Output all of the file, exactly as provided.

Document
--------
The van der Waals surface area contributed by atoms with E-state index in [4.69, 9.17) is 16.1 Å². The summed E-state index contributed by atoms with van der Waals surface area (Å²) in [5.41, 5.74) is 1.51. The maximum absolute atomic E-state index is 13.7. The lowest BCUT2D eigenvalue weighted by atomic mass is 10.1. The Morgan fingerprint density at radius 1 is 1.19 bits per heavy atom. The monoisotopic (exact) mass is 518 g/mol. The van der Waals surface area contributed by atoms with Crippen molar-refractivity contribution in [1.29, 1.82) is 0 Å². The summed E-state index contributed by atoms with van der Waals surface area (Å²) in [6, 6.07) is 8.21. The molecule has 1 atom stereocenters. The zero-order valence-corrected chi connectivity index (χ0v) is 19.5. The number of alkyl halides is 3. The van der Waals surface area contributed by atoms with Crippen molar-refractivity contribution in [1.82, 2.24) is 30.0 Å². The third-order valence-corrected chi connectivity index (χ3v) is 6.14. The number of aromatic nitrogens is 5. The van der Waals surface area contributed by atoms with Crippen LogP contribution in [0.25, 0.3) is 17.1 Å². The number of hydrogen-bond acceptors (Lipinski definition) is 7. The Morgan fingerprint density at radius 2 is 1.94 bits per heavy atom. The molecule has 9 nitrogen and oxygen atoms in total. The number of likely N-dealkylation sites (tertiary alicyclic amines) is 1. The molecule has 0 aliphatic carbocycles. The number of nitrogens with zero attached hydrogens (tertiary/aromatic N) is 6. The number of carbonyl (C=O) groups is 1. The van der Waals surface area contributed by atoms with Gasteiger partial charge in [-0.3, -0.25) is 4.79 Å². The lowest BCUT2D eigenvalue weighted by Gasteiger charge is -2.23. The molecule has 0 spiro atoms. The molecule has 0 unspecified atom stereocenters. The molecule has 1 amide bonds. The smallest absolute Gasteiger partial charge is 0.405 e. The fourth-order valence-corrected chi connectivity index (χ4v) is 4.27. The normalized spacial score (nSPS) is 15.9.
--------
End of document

The van der Waals surface area contributed by atoms with E-state index in [4.69, 9.17) is 16.1 Å². The summed E-state index contributed by atoms with van der Waals surface area (Å²) in [5.41, 5.74) is 1.51. The maximum absolute atomic E-state index is 13.7. The lowest BCUT2D eigenvalue weighted by atomic mass is 10.1. The Morgan fingerprint density at radius 1 is 1.19 bits per heavy atom. The monoisotopic (exact) mass is 518 g/mol. The van der Waals surface area contributed by atoms with Crippen molar-refractivity contribution in [1.29, 1.82) is 0 Å². The summed E-state index contributed by atoms with van der Waals surface area (Å²) in [6, 6.07) is 8.21. The molecule has 1 atom stereocenters. The zero-order valence-corrected chi connectivity index (χ0v) is 19.5. The number of alkyl halides is 3. The van der Waals surface area contributed by atoms with Crippen molar-refractivity contribution in [1.82, 2.24) is 30.0 Å². The third-order valence-corrected chi connectivity index (χ3v) is 6.14. The number of aromatic nitrogens is 5. The van der Waals surface area contributed by atoms with Crippen LogP contribution in [0.25, 0.3) is 17.1 Å². The number of hydrogen-bond acceptors (Lipinski definition) is 7. The Morgan fingerprint density at radius 2 is 1.94 bits per heavy atom. The molecule has 9 nitrogen and oxygen atoms in total. The number of likely N-dealkylation sites (tertiary alicyclic amines) is 1. The molecule has 0 aliphatic carbocycles. The number of nitrogens with zero attached hydrogens (tertiary/aromatic N) is 6. The number of carbonyl (C=O) groups is 1. The van der Waals surface area contributed by atoms with Gasteiger partial charge in [-0.3, -0.25) is 4.79 Å². The lowest BCUT2D eigenvalue weighted by Gasteiger charge is -2.23. The molecule has 0 spiro atoms. The molecule has 0 unspecified atom stereocenters. The molecule has 1 amide bonds. The smallest absolute Gasteiger partial charge is 0.405 e. The fourth-order valence-corrected chi connectivity index (χ4v) is 4.27. The normalized spacial score (nSPS) is 15.9.